Chung realized that he needed to direct IT's activities. That they couldn't make the necessary decisions without him setting the policies. In some organizations, the CIO would set the policies, of course.
@Mary, I kind of see it from both angles, then. I do think the CEO should be on top of what's going on in IT, but my question is why their IT department would be making decisions and mistakes like that.
"IT has a responsibility to create efficiencies throughout the company, better leverage a company's investments in technology and business assets, and improve profitability by reducing costs. The CIO needs to create a working environment — and a working attitude — that encourages all employees to make good business decisions around IT investments."
@Nicole: Chung didn't blame IT. He blamed himself for not realizing that what they were doing at his behest -- creating too many applications, sacrificing security for response time, etc., was hindering IT's ability to secure the company's Web presence.
I guess, as a CEO, depending on the size of the enterprise, I'd be willing to set goals for the CIO in terms of setting security standards and policies; and I'd want to know about progress and systems for ongoing monitoring. I wouldn't (I hope) have time to review the policies line-by-line.
My guess is that IT would be welcome at the C-level if it can speak the same language as the other executives and if it is fully engaged with the enterprise's broad strategy. Everyone has a contribution to make to this.
This is something I've witnessed over the years. Highly competent IT professionals you'd never let into a meeting with clients, and highly presentable IT professionals you wouldn't trust to fix your PC.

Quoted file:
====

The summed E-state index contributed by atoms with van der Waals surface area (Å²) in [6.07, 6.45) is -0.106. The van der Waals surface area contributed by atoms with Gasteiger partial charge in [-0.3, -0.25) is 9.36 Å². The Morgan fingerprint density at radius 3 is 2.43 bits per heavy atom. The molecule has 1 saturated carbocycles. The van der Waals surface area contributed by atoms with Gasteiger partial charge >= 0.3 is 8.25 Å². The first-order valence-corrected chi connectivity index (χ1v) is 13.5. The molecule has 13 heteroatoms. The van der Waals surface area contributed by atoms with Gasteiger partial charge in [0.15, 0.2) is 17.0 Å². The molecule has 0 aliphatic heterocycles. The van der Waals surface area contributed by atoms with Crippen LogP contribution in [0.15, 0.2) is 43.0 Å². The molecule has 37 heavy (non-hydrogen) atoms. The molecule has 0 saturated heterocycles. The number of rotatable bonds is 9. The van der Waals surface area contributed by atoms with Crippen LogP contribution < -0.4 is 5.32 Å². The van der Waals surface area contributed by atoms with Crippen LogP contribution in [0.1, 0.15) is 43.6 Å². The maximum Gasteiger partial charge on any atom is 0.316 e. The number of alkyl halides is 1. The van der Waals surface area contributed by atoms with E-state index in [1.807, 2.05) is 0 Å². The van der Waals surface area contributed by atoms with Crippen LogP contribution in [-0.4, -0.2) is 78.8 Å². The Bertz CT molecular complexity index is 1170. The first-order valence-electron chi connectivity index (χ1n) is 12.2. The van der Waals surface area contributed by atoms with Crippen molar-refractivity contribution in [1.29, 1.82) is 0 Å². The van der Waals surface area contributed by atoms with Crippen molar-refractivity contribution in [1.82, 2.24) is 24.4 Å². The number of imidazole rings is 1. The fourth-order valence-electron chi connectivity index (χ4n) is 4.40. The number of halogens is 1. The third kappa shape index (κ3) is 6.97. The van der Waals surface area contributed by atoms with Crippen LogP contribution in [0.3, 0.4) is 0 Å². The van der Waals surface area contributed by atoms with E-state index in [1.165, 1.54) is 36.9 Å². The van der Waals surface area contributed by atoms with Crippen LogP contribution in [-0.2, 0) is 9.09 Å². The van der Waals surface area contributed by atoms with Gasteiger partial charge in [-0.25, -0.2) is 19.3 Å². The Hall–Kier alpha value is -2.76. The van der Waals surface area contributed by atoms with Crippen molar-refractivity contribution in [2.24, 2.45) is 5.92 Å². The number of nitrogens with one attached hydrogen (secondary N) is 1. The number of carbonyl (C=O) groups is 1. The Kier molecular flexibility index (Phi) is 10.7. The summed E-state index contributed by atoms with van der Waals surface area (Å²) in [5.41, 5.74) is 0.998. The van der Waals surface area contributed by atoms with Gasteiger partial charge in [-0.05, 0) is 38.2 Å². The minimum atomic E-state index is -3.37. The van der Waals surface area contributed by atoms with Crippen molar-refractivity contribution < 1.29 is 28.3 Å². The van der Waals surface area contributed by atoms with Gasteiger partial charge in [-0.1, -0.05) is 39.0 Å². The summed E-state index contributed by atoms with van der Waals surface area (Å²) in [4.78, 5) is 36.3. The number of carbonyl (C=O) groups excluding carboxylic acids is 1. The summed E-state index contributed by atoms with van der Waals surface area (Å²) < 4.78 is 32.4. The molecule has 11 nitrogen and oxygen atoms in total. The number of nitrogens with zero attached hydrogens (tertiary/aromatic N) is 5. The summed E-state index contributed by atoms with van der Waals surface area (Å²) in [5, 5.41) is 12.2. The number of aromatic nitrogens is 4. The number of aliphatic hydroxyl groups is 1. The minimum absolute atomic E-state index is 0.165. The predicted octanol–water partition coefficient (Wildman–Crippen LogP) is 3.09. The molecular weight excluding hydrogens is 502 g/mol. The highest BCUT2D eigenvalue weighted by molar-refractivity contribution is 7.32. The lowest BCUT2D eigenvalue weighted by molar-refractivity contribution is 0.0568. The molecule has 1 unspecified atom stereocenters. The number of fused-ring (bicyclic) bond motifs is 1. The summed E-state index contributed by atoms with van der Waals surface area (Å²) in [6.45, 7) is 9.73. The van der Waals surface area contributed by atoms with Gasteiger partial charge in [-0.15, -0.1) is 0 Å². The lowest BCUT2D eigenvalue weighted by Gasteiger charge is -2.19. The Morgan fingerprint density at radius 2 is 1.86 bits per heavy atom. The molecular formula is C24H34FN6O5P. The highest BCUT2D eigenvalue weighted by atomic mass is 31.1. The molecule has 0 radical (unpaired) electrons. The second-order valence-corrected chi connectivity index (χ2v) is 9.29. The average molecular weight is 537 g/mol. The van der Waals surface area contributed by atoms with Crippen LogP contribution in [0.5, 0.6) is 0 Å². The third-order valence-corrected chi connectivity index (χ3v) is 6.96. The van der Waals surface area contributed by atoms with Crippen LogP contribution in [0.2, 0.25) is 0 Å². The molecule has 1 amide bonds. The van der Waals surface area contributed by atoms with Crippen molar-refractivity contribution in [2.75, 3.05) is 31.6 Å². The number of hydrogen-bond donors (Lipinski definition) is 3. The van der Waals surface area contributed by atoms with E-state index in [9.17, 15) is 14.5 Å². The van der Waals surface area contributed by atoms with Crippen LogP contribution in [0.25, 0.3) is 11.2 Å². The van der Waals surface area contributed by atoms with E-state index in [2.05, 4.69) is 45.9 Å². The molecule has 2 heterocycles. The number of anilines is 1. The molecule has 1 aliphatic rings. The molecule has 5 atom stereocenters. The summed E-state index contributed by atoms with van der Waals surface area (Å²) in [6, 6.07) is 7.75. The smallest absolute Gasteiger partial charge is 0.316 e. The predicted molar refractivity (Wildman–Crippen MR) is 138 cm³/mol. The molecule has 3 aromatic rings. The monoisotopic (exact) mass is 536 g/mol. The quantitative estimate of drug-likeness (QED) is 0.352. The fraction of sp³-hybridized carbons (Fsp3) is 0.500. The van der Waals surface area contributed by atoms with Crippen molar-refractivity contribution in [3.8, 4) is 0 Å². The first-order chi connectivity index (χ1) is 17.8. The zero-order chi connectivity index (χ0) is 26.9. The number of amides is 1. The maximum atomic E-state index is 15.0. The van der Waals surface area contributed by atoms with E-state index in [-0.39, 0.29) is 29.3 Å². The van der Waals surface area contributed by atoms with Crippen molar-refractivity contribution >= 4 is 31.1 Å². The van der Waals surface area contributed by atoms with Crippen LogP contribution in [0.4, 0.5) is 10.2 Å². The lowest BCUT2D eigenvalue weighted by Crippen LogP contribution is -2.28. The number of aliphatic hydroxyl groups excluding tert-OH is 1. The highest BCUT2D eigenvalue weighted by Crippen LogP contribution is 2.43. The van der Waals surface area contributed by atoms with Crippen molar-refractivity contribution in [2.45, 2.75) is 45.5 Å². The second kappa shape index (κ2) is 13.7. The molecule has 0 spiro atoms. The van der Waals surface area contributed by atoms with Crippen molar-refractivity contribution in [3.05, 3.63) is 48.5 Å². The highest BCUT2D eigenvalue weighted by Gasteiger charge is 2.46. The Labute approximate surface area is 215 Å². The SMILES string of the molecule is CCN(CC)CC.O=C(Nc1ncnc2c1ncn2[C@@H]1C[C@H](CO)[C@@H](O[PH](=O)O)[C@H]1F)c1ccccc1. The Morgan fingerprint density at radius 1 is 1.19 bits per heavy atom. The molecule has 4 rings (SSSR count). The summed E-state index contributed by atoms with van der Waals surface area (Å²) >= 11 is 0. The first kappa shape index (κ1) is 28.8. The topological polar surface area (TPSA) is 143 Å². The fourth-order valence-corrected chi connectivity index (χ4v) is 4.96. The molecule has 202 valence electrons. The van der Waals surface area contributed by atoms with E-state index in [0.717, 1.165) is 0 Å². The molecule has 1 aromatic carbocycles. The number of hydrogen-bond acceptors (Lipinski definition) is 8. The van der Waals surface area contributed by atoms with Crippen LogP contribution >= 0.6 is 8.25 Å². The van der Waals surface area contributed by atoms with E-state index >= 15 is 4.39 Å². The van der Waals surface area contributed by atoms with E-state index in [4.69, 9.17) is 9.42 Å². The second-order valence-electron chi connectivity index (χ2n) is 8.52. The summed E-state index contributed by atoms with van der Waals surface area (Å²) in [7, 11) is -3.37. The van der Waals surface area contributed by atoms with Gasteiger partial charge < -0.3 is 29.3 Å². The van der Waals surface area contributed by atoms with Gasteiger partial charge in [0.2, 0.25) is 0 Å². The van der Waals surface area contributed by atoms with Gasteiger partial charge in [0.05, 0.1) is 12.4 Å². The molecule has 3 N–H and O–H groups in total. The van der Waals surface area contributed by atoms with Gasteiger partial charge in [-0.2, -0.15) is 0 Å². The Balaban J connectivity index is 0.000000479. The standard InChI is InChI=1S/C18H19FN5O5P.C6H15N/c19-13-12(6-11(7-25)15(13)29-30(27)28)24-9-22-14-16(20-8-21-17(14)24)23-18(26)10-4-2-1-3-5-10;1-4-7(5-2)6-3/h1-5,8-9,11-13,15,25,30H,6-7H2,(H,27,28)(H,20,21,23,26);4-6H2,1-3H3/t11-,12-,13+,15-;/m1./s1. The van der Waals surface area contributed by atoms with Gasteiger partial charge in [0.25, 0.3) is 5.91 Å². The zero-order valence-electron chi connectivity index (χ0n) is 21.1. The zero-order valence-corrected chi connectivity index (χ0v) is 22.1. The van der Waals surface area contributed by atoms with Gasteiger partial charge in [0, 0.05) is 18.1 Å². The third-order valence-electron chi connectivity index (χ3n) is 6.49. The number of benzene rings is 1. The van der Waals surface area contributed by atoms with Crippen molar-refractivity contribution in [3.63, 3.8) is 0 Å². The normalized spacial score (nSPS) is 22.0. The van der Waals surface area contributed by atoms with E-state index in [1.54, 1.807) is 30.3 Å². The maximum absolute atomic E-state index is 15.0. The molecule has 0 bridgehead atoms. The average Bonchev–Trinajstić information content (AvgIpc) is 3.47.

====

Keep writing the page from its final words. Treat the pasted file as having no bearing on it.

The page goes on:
It's clear that a CEO needs to have enough broadstroke familiarity with the issues that s/he can audit whether the CIO is addressing them. Few CEOs, unless they have an IT background, are going to want to sit on a committee drafting IT policies.
He says he realized that IT security requires policies that only the CEO can establish. For example, policies are the development of Web apps -- sometimes too many apps leave too many doors open to hackers.
Anyway, Ted Chung's firm wound up sending $100K to the hackers, and the money helped law enforcement track one group in S. Korea; but a second group involved was in the Philippines and outside the jurisdiction of S. Korea law enforcement officers.
Big-data and analytics tools enable marketers to understand customers as individuals, identifying unmet needs and addressing each customer as a "segment of one," says John Kennedy, VP corporate marketing, IBM.
The whole Amazon.reader debate is a double-stupid. It's stupid to think that there's any e-book buyer who doesn't know Amazon's URL, and it was stupider to let ICANN launch the whole free-form TLD initiative to start with.
Enterprises would like to move to cloud computing but are hesitant because they are concerned about providers’ ability to secure company data. Here are some tips that help to ensure that if breaches occur, the business is not left holding the bag.
Edmunds separates customers into segments based on the info it collects on its site and from partners, and uses that to push out custom content, said Brian Baron, director of business analytics for Edmunds.com, at Predictive Analytics Innovation Summit.
Expert Integrated Systems: Changing the Experience & Economics of IT In this e-book, we take an in-depth look at these expert integrated systems -- what they are, how they work, and how they have the potential to help CIOs achieve dramatic savings while restoring IT's role as business innovator. READ THIS eBOOK
your weekly update of news, analysis, and
opinion from Internet Evolution - FREE! REGISTER HERE
Wanted! Site Moderators Internet Evolution is looking for a handful of readers to help moderate the message boards on our site as well as engaging in high-IQ conversation with the industry mavens on our thinkerNet blogosphere. The job comes with various perks, bags of kudos, and GIANT bragging rights. Interested?